Certain substances or influences may interfere with homeopathic treatment, even when the correct remedy has been given. This phenomenon is known as antidoting. We usually think of antidoting in terms of stopping the effect of a poison. The antidote to an acid, for example, is bicarbonate of soda. No one knows exactly why these substances interrupt the curative effect of homeopathic medicines, but the phenomena has been observed over and over again by homeopaths around the world. The vital force, which is responsible for all healing, appears to be detrimentally affected by these substances. When antidoting occurs, symptoms which have been healed by homeopathy will return. Sometimes the interference is total, causing a sudden, complete relapse. At other times, the relapse is partial or temporary. Some of these substances, especially coffee and electric blankets, have been found, totally apart from homeopathy, to have harmful effects on health. Others, such as camphor and peppermint oil, are innocuous or beneficial, but apparently disturb the homeopathic healing process in some way. For any given antidoting factor, about 60% of patients may be affected by a given exposure. Sometimes it takes a number of exposures before a relapse occurs. In other cases, one sip of coffee, for example, is enough to interfere with process of homeopathic treatment.
There is some controversy among homeopaths about whether antidoting actually occurs, or merely indicates that the wrong remedy has been given. We discussed this issue recently with Roger Morrison, considered by many to be the foremost homeopath in North America. He drew the same conclusions that we present in this article. Although not every patient is susceptible to all the common antidoting influences, we believe that avoidance of these substances during homeopathic treatment is wise in order to prevent lost treatment time and suffering of the patient.
In the cases below, strong improvement with homeopathic medicines was followed by sudden relapse after exposure to interfering substances.
Debbie's health improved dramatically from Sulphur. Her vaginal irritation was improved, her hemorrhoids gone, her premenstrual symptoms no longer a problem, and her energy much better. That is, until she ate some coffee-flavored cookies at a Christmas party. "A week later my symptoms returned... constipation, hemorrhoids, itching. I felt dramatically different. After feeling so good for seven months after taking Sulphur, my health took a nosedive. My energy lagged. I had headaches, mood swings, and premenstrual acne again. By mid-January, I couldn't stand feeling so bad anymore. I went back to get another remedy. Make sure those cookies don't have expresso in them. It's really not worth antidoting your remedy!"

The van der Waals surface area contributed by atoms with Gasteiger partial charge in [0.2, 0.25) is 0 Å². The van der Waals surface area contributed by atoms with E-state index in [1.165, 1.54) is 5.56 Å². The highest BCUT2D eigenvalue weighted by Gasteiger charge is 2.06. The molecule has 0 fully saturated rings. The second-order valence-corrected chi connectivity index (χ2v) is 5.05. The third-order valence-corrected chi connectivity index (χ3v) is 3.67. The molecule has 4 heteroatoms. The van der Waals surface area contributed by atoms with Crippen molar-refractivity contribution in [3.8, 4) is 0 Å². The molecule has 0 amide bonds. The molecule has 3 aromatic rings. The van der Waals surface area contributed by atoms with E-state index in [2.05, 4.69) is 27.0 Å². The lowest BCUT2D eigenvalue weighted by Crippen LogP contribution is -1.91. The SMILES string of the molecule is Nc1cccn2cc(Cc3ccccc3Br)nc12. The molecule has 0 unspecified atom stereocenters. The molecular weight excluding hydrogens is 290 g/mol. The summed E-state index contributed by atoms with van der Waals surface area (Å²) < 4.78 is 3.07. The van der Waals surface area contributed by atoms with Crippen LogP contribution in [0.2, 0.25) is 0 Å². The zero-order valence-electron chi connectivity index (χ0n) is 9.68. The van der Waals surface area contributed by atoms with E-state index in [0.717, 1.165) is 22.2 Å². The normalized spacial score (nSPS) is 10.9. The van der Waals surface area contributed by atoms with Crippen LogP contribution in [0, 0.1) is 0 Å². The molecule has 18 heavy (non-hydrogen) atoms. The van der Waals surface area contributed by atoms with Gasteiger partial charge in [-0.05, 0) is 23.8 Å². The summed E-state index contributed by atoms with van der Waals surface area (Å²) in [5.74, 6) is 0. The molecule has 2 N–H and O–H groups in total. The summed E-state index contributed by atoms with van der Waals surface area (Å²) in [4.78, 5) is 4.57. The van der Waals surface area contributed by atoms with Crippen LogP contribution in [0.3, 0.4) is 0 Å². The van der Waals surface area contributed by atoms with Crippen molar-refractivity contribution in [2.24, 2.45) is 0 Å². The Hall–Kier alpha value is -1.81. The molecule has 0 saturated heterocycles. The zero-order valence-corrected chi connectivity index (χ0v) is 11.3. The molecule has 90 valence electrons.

Don's venereal warts had disapeared completely after a dose of Thuja. They were gone for many months and he was quite well-so well that he decided to party. After using marijuana, much to his dismay, the warts came back. He returned for another dose of the remedy. Thuja worked again and the warts were gone.
Barry had pain in his toe joints, cold feet and night sweats, all of which resolved well after Causticum, that is until he decided to take the chill off with his electric blanket. His symptoms promptly returned .
Lisa was a teacher's nightmare before Veratrum album. She was up out of her seat constantly, bothering other children and asked incessant questions. She just could not sit still and do her work. Diagnosed with Attention Deficit Disorder, she responded very well to the remedy, and was doing very well in school for the first time. Then she freshened her breath with Binaca, and the teacher almost had a nervous breakdown when her hyperactive behavior returned. This cycle repeated itself when she improved again with Veratrum, only to have her grandmother use Vick's Vapo-rub on her for a chest cold. The teacher complained again.